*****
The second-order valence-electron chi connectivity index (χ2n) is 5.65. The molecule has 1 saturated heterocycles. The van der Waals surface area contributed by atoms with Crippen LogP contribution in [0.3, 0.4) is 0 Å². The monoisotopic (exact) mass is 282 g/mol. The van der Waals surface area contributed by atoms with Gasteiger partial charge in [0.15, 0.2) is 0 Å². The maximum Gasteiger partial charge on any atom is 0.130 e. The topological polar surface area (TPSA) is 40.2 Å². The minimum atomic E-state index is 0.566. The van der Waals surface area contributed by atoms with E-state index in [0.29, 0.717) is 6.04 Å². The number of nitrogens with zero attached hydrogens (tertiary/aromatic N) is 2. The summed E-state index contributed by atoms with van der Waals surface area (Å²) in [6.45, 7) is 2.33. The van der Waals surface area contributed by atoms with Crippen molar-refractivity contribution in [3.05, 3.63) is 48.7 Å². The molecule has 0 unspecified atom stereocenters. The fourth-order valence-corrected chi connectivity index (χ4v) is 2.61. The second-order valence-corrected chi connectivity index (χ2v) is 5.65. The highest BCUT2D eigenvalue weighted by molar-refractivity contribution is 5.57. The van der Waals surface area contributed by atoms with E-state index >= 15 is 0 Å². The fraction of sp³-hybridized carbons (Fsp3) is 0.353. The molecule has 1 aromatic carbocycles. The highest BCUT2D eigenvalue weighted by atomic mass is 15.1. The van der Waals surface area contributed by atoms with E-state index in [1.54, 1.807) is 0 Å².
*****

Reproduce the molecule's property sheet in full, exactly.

The second-order valence-electron chi connectivity index (χ2n) is 5.65. The molecule has 1 saturated heterocycles. The van der Waals surface area contributed by atoms with Crippen LogP contribution in [0.3, 0.4) is 0 Å². The monoisotopic (exact) mass is 282 g/mol. The van der Waals surface area contributed by atoms with Gasteiger partial charge in [0.15, 0.2) is 0 Å². The maximum Gasteiger partial charge on any atom is 0.130 e. The topological polar surface area (TPSA) is 40.2 Å². The minimum atomic E-state index is 0.566. The van der Waals surface area contributed by atoms with E-state index in [0.29, 0.717) is 6.04 Å². The number of nitrogens with zero attached hydrogens (tertiary/aromatic N) is 2. The summed E-state index contributed by atoms with van der Waals surface area (Å²) in [6.45, 7) is 2.33. The van der Waals surface area contributed by atoms with Crippen molar-refractivity contribution in [3.05, 3.63) is 48.7 Å². The molecule has 0 unspecified atom stereocenters. The fourth-order valence-corrected chi connectivity index (χ4v) is 2.61. The second-order valence-corrected chi connectivity index (χ2v) is 5.65. The highest BCUT2D eigenvalue weighted by molar-refractivity contribution is 5.57. The van der Waals surface area contributed by atoms with E-state index >= 15 is 0 Å². The fraction of sp³-hybridized carbons (Fsp3) is 0.353. The molecule has 1 aromatic carbocycles. The highest BCUT2D eigenvalue weighted by atomic mass is 15.1. The van der Waals surface area contributed by atoms with E-state index in [1.54, 1.807) is 0 Å².